# Lecture 10: Examples of Discrete Time Markov Chain

```Lecture 10: Examples of Discrete Time Markov
Chain
Parimal Parag
1
1.1
Discrete Time Markov Chains Contd.
Example 4.3(c) The Age of Renewal Process:
Consider a discret time slotted system. An item is put into use. When the
item fails, it is replaced at the beginning of the next time period. Pi is the
probability of the failure of the item in P
ith time period. Assume that the life
times are independent. Pi is aperiodic.
iPi < ∞. The age of an item is the
number of periods the item is in use. Let us denote the age of the item at time
n as Xn . Let us denote
Pi
λ(i) , P∞
j=i
Pj
λ(i) is the probability that an i unit old item fails. {Xn } is a Markov chain
with transition probability,
λ(i)
1 − λ(i)
P (Xn = in |Xn−1 = i) =
: in = 1
: in = i + 1,
for i ≥ 1. To find the equilibrium distribution of this process we solve for
π = πP .
X
π1 =
πi λ(i)
i
πi+1 =πi (1 − λ(i)).
We can solve the above set of equations
iteratively to obtain πi+1 = π1 (1 −
P∞
λ(1))(1 − λ(2)) . . . (1 − λ(i)) = π1 j=i+1 Pj = π1 P (Y ≥ i + 1), where Y is the
P
P (Y ≥i)
1
life time of an item. Using j πj = 1, we get π1 = E[Y
] and πi = E[Y ] .
1.2
Example 4.3(D) Time slotted system:
Consider a time slotted system and in each slot every member of a population
dies with probability p i.i.d. In each time slot, the number of new members that
join the population is according to a Poisson (λ) process. Let Xn denote the
number of members of the population at the beginning of time period n. Observe
that {Xn } is a Markov chain. We are interested in computing the stationary
1
distribution of the Markov chain. To that end, let X0 be a Poisson random
variable with mean α. Then X0 individuals will be alive at the beginning of slot
1 with probability (1 − p). Since the number of new members in the system will
be a Poisson random variable with parameter λ, X1 is distributed Poisson with
parameter α(1 − p) + λ. If α = α(1 − p) + λ, the chain would be stationary.
Hence by the uniqueness of the stationary distribution is Poisson with mean λp .
1.3
Example 4.3(E)Gibbs sampler:
Gibbs sampler is used to generate values of a random vector X1 , X2 . . . Xn where
it as such difficult to generate values from the mass function PX1 ,X2 ...Xn (.)
The idea is to form a Markov chain whose stationary distribution is given by
PX1 ,X2 ...Xn (.) The Gibbs sampler works as follows: Let X0 = (x01 , x02 . . . x0n )
for which p(x0! , x02 . . . x0n ) > 0. Now generate x1k for k = 1, 2 . . . n according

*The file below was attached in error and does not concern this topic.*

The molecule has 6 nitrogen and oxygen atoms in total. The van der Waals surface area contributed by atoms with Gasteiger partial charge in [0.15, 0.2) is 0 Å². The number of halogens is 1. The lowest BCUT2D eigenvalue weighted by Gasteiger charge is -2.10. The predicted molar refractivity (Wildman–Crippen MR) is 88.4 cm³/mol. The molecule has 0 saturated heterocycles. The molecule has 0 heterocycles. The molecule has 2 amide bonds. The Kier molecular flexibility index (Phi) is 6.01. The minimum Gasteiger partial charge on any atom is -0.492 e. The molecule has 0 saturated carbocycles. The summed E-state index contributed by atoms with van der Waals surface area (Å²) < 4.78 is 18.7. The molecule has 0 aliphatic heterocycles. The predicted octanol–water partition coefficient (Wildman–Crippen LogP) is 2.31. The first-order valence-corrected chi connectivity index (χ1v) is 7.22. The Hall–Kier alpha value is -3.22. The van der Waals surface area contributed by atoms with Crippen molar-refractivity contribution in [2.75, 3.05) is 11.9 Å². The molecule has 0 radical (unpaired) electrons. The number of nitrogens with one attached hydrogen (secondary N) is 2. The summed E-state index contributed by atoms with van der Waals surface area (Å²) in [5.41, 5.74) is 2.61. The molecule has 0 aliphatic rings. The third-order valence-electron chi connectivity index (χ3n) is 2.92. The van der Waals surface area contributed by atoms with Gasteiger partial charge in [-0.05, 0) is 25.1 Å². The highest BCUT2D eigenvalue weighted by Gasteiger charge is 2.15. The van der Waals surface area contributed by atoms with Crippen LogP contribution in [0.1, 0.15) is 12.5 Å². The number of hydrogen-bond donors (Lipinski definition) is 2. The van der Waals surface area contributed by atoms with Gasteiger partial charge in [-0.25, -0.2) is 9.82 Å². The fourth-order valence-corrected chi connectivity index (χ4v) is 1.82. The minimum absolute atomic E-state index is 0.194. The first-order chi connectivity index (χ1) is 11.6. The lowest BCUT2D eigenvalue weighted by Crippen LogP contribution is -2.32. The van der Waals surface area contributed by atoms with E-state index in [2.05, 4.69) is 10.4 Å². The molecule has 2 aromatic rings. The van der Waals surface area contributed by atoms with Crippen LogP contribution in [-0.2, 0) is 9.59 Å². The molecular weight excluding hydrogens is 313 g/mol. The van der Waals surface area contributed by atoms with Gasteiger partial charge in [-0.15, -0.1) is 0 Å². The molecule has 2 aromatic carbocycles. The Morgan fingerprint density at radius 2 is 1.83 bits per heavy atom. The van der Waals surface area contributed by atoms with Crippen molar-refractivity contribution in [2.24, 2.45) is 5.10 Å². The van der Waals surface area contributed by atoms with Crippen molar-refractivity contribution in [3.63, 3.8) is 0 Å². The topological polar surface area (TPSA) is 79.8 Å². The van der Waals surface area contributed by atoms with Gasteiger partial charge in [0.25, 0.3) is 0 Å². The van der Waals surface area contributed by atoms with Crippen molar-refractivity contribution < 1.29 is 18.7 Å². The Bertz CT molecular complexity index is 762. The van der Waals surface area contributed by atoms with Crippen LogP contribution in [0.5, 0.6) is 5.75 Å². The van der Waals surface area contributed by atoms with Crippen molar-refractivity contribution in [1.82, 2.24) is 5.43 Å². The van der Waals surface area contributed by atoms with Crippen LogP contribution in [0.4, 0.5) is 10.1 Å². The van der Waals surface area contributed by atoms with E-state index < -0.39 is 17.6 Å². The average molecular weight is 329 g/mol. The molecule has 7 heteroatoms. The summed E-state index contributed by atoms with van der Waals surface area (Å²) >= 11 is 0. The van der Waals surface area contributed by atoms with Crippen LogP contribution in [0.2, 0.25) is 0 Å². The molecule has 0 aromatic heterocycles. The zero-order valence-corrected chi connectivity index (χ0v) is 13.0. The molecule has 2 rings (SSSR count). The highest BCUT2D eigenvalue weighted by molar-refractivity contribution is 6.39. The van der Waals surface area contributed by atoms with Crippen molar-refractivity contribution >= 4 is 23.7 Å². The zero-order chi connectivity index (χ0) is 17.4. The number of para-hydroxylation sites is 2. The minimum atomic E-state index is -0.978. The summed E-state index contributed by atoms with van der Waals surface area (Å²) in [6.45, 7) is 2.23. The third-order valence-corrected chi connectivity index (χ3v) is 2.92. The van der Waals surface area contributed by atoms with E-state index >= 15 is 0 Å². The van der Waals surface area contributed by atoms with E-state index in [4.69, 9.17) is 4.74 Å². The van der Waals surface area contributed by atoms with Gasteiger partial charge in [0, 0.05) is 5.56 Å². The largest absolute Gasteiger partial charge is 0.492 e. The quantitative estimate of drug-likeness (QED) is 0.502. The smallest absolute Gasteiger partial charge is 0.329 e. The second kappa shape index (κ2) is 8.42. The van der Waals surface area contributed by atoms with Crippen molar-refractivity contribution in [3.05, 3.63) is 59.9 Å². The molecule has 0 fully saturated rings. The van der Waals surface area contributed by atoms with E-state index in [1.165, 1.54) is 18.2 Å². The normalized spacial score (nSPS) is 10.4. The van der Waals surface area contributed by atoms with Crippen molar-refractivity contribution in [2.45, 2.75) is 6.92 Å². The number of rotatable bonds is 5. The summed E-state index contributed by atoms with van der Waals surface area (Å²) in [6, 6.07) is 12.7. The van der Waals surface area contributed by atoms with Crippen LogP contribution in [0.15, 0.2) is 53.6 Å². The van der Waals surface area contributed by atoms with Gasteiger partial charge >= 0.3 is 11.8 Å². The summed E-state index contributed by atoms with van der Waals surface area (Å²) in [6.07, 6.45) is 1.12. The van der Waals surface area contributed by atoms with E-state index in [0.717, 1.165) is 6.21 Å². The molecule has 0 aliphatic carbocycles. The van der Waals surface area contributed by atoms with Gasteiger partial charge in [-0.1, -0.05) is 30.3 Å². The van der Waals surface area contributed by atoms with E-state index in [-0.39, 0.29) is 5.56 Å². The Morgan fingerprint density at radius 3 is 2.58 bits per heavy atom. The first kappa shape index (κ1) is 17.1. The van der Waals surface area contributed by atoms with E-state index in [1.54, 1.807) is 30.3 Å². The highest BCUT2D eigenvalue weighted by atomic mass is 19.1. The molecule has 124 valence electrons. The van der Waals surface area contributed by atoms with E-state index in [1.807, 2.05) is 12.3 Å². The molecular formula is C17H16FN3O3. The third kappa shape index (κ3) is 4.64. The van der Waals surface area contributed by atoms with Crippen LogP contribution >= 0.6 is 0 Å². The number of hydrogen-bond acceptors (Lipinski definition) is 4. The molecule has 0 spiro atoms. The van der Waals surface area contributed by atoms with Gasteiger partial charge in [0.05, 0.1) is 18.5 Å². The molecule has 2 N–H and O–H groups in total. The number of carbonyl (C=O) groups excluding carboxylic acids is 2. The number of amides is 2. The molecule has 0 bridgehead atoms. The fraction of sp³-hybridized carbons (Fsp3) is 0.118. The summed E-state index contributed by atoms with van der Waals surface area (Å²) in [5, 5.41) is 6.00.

, . . . xk−1
to PXk |Xj0 =x0j , j6=k (.). Similarly generate Xk given Xk−1 = (xk−1
n ).
1
Observe the Xj , j ≥ 0 is a Markov chain. It is easy to see that PX1 ,X2 ...Xn is
the stationary probability distribution of the Markov chain.
Consider an irreducible positive recurrent Markov chain with stationary
probability {π(i) : i ∈ N0 }. Let N denote the number of transitions between
successive visits to state 0. Visits to state 0 constitutes renewal instants. Then,
the number of visits by time n to state 0, for large n is approximately normally
distributed. i.e.
n
n
nV ar(N )
1 X
1X =0 → N (
,
).
n m=1 m
E[N ] E[N ]3
Note that n/E[N ] = nπ0 and nV ar(N )/(E[N ])3 = nV ar(N )π03 . Since
1
2
V ar(N ) = E[N 2 ] − π+0
2 , we need to find E[N ]. Let Tn be the number of
Pn
transitions from n until next visit to state 0. Note that, n1 m=0 Tm . If N is
the number of transitions between successive visits to state 0, average reward
N (N +1)
2
P
E[
]
]
of the process per unit time= E[N2 ]
= 1 + 21 E[N
i∈N0 π(i)µi,0 . Here
E[N ] =
P 2
µi,0 = E[Tn |Xn = i]. Thus µi,0 = 1 + j6=0 Pi,j µj,0 .
1.4
Transition Among Classes and Mean Times in Transient States
Proposition 1. Let R be a recurrent class of states. If i ∈ R, j 6= R, then
Pij = 0.
Proof. Suppose Pi j > 0. Then, as i and j do not communicate with each other,
n
Pji
= 0, ∀n. Hence, starting from state i, there is a positive probability of at
that i is recurrent. Hence, Pij = 0.
Let T denote the set of all transient states. Let j be recurrent, i ∈ T . fij
denote the probability of eventually hitting j starting from i = Pi (Tj < ∞).
Proposition 2. If j is recurrent, then the set of probabilities {fij : i ∈ T }
satisfies
X
X
fij =
Pik fkj +
Pik ,
k∈T
k∈K
2
where R denotes set of states communicating with j.
Proof.
fij =
X
Pi (Ti < ∞, X1 = k)
k
= Pi (Tj < ∞, X1 ∈ T ) + Pi (Tj < ∞, X1 ∈ R)
X
X
=
Pk (Tj < ∞)pik +
pik
k∈T
=
X
k∈R
fkj pik +
k∈T
1.5
X
pik .
k∈R
Gambler’s Ruin Problem
Consider a gambler who at each play of the game has p = P (win) = 1 −
P (loss) = 1 − q. Assume successive plays of the game are independent. We
are interested in knowing the probability that starting with i units the gambler
hits fortune N before hitting 0. Let Xn be the player’s fortune at time n.
{Xn } is a Markov chain. Observe that P00 = 1. PN N = 1. Also observe that
Pi,i+1 = p = 1−Pi,i−1 , i = 2, 3 . . . N −1. Let P (Xn+1 = j|Xn = i). The Markov
chain has three classes {0}, {N }, {1, 2 . . . N − 1}, the first two are recurrent and
the last one is transient. Let fi ≡ fiN . We have, from the previous proposition,
fi = pfi+1 + (1 − p)fi−1 , f0 = 0, fN = 1. Since p + q = 1, we can observe that
fi+1 − fi = pq (fi − fi−1 ). Since f0 = 0, we can write a recursion and observe
that
(
q i
(1−( p
) )
: p 6= 12
q N
1−(
fi =
p)
i
: p = 12 .
N
As N → ∞
fi =
(1 − ( pq )i )
0
: p > 12
: p ≤ 21 .
Consider a finite state Markov chain with transient states with T = {1, hdotst}.
Let Q be the associated transition matrix. Let mij denote the expected total
number of time periods spent if state j stating form state i.
X
mij = E[
1Xn =j |X0 = i]
n∈N
= 1i = j +
X
Pik mkj .
k∈T
[M ]ij = (I)ij + (QM )ij , M = [I − Q]−i . The matrix inverse exists.
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``` # Math 180B (P. Fitzsimmons) Final Exam Solutions Each problem is # Math 5652: Introduction to Stochastic Processes Homework 3: due # Lecture 11 : Time Reversibility of Discrete Time Markov Chains